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Things to Celebrate in March 2021

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With recent announcements about the easing of lockdown and continued progress with vaccinating the country there’s plenty to celebrate in March 2021 and the coming months.

To remind ourselves about what else is out there waiting for us all once something resembling normal (but, as I prefer to think about it, new and improved!) we’ve taken a look at what events and celebrations normally take place in March.

Bressingham Steam & Gardens will be reopening

We’ll start with the biggest news (for us, at least!) - Unless something changes we’ll be re-opening our outside and garden spaces from March 27th 2021!

Following on from that we’re hoping to add some trains from April 12th and let visitors into buildings by the 17th May (All subject to change of course - but I think we’re all use to that by now!)

We’ve have also started to release event days from July. which you can see the Bressingham Tickets page.

Bressingham -Steam -Engine -Team

What other celebrations take place in March?

In the likely event that you think you need any other reason to celebrate in March we have the small matter of Mothers day coming up (Sunday 14th March incase you’re reading this after that date and have been wondering why you’ve been receiving passive aggressive texts).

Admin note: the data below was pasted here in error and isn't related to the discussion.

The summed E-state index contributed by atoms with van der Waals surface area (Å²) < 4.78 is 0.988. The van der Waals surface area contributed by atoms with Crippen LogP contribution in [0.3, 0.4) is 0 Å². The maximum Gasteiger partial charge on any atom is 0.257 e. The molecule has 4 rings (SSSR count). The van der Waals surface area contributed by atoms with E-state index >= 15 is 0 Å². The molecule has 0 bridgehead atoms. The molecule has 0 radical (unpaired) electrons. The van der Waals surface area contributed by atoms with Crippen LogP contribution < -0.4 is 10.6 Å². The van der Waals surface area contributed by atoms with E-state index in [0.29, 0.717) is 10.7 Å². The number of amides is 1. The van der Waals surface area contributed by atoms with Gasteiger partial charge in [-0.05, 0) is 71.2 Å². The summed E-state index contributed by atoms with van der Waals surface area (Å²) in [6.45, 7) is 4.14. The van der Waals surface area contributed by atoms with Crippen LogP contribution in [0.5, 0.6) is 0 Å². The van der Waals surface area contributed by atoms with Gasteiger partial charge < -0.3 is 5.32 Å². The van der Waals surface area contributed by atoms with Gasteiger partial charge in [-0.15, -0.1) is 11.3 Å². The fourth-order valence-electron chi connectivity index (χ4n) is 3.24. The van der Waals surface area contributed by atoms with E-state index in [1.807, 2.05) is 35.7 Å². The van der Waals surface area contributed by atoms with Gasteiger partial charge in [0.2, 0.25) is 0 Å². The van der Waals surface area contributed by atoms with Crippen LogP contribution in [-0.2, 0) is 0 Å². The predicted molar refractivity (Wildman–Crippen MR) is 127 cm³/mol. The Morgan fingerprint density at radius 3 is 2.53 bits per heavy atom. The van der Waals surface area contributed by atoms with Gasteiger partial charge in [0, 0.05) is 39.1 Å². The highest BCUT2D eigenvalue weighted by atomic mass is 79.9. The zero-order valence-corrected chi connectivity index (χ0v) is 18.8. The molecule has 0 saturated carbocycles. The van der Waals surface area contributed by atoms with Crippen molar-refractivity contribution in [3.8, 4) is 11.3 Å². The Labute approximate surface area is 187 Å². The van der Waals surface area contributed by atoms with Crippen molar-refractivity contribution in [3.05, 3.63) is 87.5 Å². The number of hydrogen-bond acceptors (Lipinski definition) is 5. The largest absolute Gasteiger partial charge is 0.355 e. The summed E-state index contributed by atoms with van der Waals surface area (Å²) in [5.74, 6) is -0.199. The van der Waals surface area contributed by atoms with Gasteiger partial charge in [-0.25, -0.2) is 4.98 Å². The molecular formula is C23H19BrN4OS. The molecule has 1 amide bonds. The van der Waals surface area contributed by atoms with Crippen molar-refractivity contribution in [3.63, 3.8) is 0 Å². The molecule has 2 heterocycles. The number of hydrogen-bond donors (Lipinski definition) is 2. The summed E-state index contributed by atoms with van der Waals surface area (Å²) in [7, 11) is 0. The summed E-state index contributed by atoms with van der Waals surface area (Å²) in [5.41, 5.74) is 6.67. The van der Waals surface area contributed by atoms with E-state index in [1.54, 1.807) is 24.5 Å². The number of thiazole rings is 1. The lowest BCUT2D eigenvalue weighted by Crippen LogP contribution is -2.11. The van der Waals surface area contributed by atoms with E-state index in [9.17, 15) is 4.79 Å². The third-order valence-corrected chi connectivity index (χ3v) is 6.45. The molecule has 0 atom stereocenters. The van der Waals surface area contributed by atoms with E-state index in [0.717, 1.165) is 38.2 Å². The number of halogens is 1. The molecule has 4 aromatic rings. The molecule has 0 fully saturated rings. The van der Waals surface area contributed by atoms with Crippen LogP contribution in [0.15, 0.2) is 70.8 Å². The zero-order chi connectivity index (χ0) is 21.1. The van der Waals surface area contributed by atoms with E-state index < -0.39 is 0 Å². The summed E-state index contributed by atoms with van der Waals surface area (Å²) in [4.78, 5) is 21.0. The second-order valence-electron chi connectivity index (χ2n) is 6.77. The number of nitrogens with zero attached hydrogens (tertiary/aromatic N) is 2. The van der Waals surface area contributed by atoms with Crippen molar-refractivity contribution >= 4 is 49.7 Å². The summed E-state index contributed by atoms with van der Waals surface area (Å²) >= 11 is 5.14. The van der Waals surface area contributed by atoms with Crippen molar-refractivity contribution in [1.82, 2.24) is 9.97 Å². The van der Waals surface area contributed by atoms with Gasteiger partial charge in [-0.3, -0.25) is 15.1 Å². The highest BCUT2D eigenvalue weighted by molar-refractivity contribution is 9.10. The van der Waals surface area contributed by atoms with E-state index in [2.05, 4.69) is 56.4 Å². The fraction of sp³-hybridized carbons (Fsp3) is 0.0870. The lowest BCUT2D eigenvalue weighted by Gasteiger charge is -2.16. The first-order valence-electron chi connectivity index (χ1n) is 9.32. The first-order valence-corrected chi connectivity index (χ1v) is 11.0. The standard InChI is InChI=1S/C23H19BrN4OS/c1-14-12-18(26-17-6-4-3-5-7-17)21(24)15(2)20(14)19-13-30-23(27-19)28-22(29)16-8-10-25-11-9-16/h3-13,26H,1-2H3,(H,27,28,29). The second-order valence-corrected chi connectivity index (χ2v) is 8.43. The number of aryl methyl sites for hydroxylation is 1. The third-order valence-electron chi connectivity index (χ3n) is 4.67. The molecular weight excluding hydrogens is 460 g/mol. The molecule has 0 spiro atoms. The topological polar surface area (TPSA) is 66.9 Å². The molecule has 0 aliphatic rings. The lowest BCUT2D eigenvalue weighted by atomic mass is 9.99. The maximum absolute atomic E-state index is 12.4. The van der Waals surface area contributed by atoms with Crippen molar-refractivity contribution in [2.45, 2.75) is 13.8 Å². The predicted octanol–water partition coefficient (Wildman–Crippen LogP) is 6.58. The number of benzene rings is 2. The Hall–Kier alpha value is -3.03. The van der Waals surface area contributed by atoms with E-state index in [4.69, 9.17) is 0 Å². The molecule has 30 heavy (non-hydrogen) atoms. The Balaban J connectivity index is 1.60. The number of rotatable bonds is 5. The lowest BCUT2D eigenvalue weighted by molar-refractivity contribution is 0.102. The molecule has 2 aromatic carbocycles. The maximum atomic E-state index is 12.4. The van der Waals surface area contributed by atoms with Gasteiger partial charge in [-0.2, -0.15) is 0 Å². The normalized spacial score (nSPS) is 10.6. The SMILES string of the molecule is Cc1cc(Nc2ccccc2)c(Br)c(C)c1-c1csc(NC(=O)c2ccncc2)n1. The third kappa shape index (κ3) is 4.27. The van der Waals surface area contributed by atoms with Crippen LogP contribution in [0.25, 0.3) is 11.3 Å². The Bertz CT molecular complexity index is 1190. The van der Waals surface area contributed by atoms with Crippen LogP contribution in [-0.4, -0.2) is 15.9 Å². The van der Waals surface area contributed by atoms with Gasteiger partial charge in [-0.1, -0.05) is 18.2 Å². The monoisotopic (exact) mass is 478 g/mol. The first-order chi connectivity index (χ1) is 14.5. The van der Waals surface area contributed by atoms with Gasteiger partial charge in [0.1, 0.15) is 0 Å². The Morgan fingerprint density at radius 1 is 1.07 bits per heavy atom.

Mothers day in the UK is a 1 to 2 Billion pound business, however, for the world’s Hindu population March is all about the festival Holi! (Also known as the Festival of Spring or Festival of Love)

Holi takes place on Sunday 28th March and is the festival that is probably most widely known about outside the Hindu community, during which people run around having great fun throwing coloured powder about making a visually stunning mess!

Holi -festival -flickr -sgerner

image credit:

Battle of the Saints?

Hinduism isn’t the only religion to have things going on in March - Christianity has it’s own fair share too!

On the 1st March was St. Davids Day which is celebrated in Wales, honouring their patron saint, traditionally requiring people to wear the national emblem, a daffodil (Which, apparently wasn’t introduced until the 19th century, replacing the original emblem (and far more useful), the trusty leek)

It’s not the Welsh but the Irish who can lay claim to best known March based Patron saint day (indeed of any month of the year) - it is, of course, St Patricks day on March 17th.

What started out as a religious feast day has now become a day associated with partying and drinking plenty of Guinness!

Ironically, From 1903 to 1970, Irish law declared the 17th March a religious observance for the entire country, meaning that all pubs were shut down for the day. It wasn’t until 1970, when this law was overturned, that the day was reclassified as a national holiday and the drinking could re-commence.

2021 is likely to be the quietest St Patricks day for a while (with 2022 possibly being the rowdiest!)

Is there anything we should’ve mentioned?

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By Stuart Paterson at 8 Mar 2021, 00:00 AM